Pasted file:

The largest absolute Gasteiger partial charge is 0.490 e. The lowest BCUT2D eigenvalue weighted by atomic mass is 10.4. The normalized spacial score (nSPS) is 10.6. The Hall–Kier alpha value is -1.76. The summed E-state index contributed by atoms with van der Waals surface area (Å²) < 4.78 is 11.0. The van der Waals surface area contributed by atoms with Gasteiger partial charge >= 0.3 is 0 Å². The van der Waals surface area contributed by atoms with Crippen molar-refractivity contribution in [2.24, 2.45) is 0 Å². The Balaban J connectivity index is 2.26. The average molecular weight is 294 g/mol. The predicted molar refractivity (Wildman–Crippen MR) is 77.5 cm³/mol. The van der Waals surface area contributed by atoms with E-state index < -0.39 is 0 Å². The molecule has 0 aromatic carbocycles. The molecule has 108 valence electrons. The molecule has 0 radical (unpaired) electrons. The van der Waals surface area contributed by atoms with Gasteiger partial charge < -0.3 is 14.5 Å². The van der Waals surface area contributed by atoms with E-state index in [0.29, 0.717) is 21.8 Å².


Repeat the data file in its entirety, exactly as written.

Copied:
The largest absolute Gasteiger partial charge is 0.490 e. The lowest BCUT2D eigenvalue weighted by atomic mass is 10.4. The normalized spacial score (nSPS) is 10.6. The Hall–Kier alpha value is -1.76. The summed E-state index contributed by atoms with van der Waals surface area (Å²) < 4.78 is 11.0. The van der Waals surface area contributed by atoms with Gasteiger partial charge >= 0.3 is 0 Å². The van der Waals surface area contributed by atoms with Crippen molar-refractivity contribution in [2.24, 2.45) is 0 Å². The Balaban J connectivity index is 2.26. The average molecular weight is 294 g/mol. The predicted molar refractivity (Wildman–Crippen MR) is 77.5 cm³/mol. The van der Waals surface area contributed by atoms with E-state index < -0.39 is 0 Å². The molecule has 0 aromatic carbocycles. The molecule has 108 valence electrons. The molecule has 0 radical (unpaired) electrons. The van der Waals surface area contributed by atoms with Gasteiger partial charge < -0.3 is 14.5 Å². The van der Waals surface area contributed by atoms with E-state index in [0.29, 0.717) is 21.8 Å².